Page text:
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Avoiding Seasonal Affective Disorder – Let’s Beat the Winter Blues!

“If you see someone without a smile, give them one of yours

– Dolly Parton

As we find ourselves right in the midst of winter, with its icy grip and chilly days, it’s no surprise that many of us may be experiencing what is commonly known as “the winter blues”.

The current season has brought us a particularly cold winter, making it all the more important to address our well-being during these frosty days. In fact, the winter season often brings with it Seasonal Affective Disorder (SAD), a legitimate and diagnosable mental health concern experienced by many individuals. If you or your loved ones have been feeling the effects of the gloomy weather, it’s crucial to remember that you are not alone in this journey.

SAD, a form of depression, is influenced by the seasonal changes that occur. Health professionals commonly attribute the fluctuations in mood experienced by some individuals to the hormonal shifts triggered by winter. Symptoms of SAD may include a lack of energy or interest in regular activities, extreme tiredness, overeating and a craving for carbohydrate-heavy comfort foods, which can lead to weight gain.

With these challenges in mind, we have prepared some invaluable tips to help you overcome the winter blues and thrive during this particularly cold winter season. Let’s discover ways to uplift our spirits and embrace the warmth within.

Prioritise quality sleep

While getting enough sleep is crucial, it’s important to note that excessive sleep can leave you feeling lethargic. Aim for 7-9 hours of sleep each night as an adult, and ensure children and teenagers get even more rest. Several apps are available to help you track and improve your sleep patterns. Click here to discover some of the best Sleep Apps of 2023.

embrace the morning sun

Sunlight plays a vital role in triggering our “happy hormone” called serotonin. To alleviate symptoms of SA, health professionals suggest getting up early to optimise your exposure to sunlight. Consider starting your day with a morning stroll or enjoying a cup of warmth outdoors. If the darker winter months limit your sunlit adventures, light therapy (phototherapy) treatment may be recommended by doctors. Consult your GP for advice on local dermatologists or medispas in Perth that offer such treatments.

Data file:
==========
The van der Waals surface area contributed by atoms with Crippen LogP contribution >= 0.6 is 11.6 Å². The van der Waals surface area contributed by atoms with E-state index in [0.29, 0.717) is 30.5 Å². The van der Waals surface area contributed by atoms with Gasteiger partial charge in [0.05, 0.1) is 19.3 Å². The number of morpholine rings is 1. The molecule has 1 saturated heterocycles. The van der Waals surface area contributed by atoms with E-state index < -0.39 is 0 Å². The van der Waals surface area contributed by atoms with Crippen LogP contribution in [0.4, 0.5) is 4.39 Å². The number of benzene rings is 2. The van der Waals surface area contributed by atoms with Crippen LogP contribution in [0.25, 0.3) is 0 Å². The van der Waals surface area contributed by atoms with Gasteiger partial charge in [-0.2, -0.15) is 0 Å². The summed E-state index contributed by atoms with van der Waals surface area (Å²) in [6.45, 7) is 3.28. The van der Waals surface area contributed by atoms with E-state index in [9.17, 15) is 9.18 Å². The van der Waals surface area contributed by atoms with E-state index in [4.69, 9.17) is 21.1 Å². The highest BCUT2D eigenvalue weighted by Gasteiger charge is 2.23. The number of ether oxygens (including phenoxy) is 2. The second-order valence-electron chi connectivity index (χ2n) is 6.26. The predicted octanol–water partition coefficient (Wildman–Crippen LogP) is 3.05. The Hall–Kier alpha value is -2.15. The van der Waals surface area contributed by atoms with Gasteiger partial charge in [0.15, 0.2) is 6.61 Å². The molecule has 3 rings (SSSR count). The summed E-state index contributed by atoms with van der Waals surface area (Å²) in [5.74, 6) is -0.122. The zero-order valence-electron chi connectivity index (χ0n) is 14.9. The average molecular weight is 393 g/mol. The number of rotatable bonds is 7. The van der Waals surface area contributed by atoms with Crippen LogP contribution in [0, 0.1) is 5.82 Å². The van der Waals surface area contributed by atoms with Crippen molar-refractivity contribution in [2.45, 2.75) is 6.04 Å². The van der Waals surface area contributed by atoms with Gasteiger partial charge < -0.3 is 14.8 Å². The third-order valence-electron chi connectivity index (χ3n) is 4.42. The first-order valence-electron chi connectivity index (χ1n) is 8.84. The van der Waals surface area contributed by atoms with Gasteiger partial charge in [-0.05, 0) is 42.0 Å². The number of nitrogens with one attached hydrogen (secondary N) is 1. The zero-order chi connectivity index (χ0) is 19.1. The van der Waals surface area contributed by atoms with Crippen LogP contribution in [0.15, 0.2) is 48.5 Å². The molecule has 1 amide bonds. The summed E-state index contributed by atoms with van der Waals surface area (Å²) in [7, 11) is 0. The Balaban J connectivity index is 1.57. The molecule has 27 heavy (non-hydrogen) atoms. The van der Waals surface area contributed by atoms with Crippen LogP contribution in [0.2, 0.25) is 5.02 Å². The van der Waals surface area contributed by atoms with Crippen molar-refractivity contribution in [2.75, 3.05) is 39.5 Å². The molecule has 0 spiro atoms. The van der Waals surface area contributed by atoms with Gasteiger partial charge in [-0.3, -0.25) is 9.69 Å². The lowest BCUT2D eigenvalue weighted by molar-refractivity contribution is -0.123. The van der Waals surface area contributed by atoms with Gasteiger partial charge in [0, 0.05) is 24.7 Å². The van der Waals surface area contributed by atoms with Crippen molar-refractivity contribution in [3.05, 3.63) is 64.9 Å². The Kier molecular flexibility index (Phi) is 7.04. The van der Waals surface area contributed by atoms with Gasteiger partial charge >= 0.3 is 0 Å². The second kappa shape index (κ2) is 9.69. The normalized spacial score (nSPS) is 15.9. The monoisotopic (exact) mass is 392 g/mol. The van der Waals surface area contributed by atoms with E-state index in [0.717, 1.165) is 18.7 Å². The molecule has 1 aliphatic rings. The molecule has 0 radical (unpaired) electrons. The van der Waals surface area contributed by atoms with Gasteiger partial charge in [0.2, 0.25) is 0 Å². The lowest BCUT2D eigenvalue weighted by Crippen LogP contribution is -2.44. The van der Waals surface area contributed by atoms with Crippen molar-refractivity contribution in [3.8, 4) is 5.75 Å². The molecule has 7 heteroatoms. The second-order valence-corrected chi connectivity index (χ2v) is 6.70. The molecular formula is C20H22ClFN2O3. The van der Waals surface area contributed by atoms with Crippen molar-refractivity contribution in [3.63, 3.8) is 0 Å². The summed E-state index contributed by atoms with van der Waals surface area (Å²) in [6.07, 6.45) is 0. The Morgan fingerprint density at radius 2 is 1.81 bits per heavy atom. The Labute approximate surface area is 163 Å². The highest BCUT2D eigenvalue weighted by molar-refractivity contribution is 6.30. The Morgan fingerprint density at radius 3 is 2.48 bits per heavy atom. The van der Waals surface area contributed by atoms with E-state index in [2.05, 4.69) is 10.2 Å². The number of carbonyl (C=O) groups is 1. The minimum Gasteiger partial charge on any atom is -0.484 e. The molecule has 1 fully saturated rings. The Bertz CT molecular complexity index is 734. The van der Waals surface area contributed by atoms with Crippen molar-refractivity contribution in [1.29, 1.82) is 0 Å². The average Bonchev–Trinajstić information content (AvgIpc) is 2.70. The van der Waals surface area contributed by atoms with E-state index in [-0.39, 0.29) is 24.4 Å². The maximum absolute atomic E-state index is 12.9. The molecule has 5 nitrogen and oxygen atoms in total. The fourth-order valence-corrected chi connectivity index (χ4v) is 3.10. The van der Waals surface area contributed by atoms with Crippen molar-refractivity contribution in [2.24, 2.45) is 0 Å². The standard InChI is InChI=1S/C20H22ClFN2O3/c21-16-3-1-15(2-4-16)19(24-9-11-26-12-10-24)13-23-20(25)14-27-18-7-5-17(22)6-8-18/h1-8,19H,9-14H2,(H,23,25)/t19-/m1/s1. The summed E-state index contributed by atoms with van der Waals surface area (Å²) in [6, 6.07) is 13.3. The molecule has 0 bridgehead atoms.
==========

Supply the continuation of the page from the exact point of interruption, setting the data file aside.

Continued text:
cultivate helpful habits

Personal change is possible, and setting goals and adopting sensible habits can contribute to a healthy and happy mindset. Our carefully curated lifestyle program is designed to support our residents’ individual life goals. At The Richardson and The Queenslea we offer a wide range of activities, including exercise classes, singing and music appreciation, guided meditations, gardening and our Young at Heart Intergenerational Program, all aimed at keeping our residents engaged and striving to achieve personal fulfillment. Explore this list of apps to help you stay on track and achieve your goals throughout the colder months.

indulge in wholesome, hearty meals

As the skies darken, we often crave comfort food to boost our well-being. While foods high in carbohydrates and fats can trigger the release of mood-enhancing chemicals like dopamine, endorphins, and serotonin, it’s important to choose healthy options that won’t lead to overeating or unhealthy weight gain. Live Lighter offers a range of healthy meal ideas and recipes to provide comfort on those cold nights. Our residents particularly enjoy nostalgic favourites like Shepherd’s pie, expertly prepared on-site by our Chef’s Todd and Sunny, and in consultation with a dietician to ensure residents receive healthy and satisfying meals.

foster connections

Regular catch-ups and communication with loved ones have a positive impact on our mood. At The Richardson and at The Queenslea we understand that transitioning into residential care can be an emotional time for both residents and families. That’s why we offer unique support to help our residents settle in, including resident-buddies and dedicated “new resident” carers to assist with navigating their new home. Our small households provide spaces for residents to chat and bond. Our caring team, including carers, registered nurses and lifestyle team members, are always available to spend quality time, discussing topics big and small. Additionally, Oryx provides staff with access to an external emotional support program, free of charge.

Remember, sharing your thoughts and feelings with someone you trust can alleviate worries. If you or someone you know is experiencing symptoms of depression or simply needs someone to talk to, please reach out to Life Line or consult your GP, The Black Dog Institute also offers a range of support resources.

If you require any support or would like to discuss your situation or that of a loved one, please don’t hesitate to contact us. We’re here for you, ready to provide guidance and support.